Nonunion workers who must pay union dues as a condition of their employment are entitled to strike insurance payments when they stay off the job during strikes, even if they refuse to support strike activities, a U.S. judge has ruled.

U.S. District Judge Joyce Hens Green, following other court decisions that have limited union powers, said the First Amendment's protections of free speech and association prohibit unions from forcing nonmembers to carry picket signs in exchange for strike benefits.

But Green appeared to go beyond the earlier cases by also ruling that those constitutional protections must extend to strike duties other than picketing, such as working in a "strike kitchen," serving on committees or handing out strike benefit checks.

"A nonmember who is not willing to march in a picket line and proclaim a message that is not his has a right not to be forced to toil beside those who support the view embodied in that message and give their time and effort for its publication," Green wrote in an 11-page decision released yesterday. The case involved a Michigan auto plant worker who sued the United Auto Workers union.

National Right to Work Foundation lawyer David T. Bryant, who represented the Michigan worker, said the case was a "big victory for individual rights." Bryant said Green's decision showed "that the law permits only so much (for nonunion members) and beyond that (they) can't be compelled to go."

UAW general counsel John Fillion said yesterday he expects Green's decision will have limited practical impact on the union's activities. Fillion said the UAW traditionally has been able to bargain with employes on a wide range of strike participation well beyond the picket line, from Bible reading to community service.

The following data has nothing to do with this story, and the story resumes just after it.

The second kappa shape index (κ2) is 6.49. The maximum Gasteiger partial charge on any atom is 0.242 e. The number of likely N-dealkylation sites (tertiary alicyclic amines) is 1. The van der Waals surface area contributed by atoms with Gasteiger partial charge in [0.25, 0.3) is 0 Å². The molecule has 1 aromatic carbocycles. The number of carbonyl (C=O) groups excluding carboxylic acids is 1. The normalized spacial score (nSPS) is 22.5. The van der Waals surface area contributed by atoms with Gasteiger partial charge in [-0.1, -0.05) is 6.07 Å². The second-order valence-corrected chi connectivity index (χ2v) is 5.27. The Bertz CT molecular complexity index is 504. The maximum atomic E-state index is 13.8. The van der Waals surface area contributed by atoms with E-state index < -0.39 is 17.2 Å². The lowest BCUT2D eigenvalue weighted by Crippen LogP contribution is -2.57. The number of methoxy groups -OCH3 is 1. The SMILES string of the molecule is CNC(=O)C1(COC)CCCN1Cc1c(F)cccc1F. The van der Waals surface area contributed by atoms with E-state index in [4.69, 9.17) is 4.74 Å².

Other lawyers however thought that Green's decision might undercut union efforts to secure members. Donald P. Rothschild, a labor law professor at George Washington University, said Green's decision appeared to allow nonmembers to gain union benefits, both through collective bargaining and while on strike, without any effort on the part of the employe.

"If you're going to get all the benefits of a union without joining it, why join it?" Rothschild asked.

Washington lawyer Joseph Rauh Jr., who represented the union in the court case here, said the extent of First Amendment protections beyond actual picketing was a "close question" which he expected would be appealed to higher courts.

Green noted in her written opinion that it might "appear unfair" to grant strike benefits to persons who do nothing to support a strike. But, Green wrote, for nonmembers, who had no say in calling for a strike, such benefits are like unemployment compensation for a laid-off employe who had no control over his loss of a job.

Green's decision involved a so-called "agency shop" agreement between the UAW and management at a Michigan auto parts plant. That agreement said that all nonunion employes in the bargaining unit represented by the UAW local must pay a fee that would be equivalent to membership dues. Thirty percent of the fees and membership dues are placed in a UAW strike insurance fund.

Thirty states allow such agency shop agreements.

Raymond T. Kolinske, a machine operator who brought the lawsuit, paid the fee but in 1978 was denied strike benefits on the grounds that he had not performed any strike related duties, even though he honored a picket line.

"The union may not constitutionally demand of nonmembers such contributions of valuable services as a condition of payment of strike benefits--benefits for which they have already paid by way of their fees," the judge wrote.

She ordered the UAW to pay Kolinske $130 in strike benefits.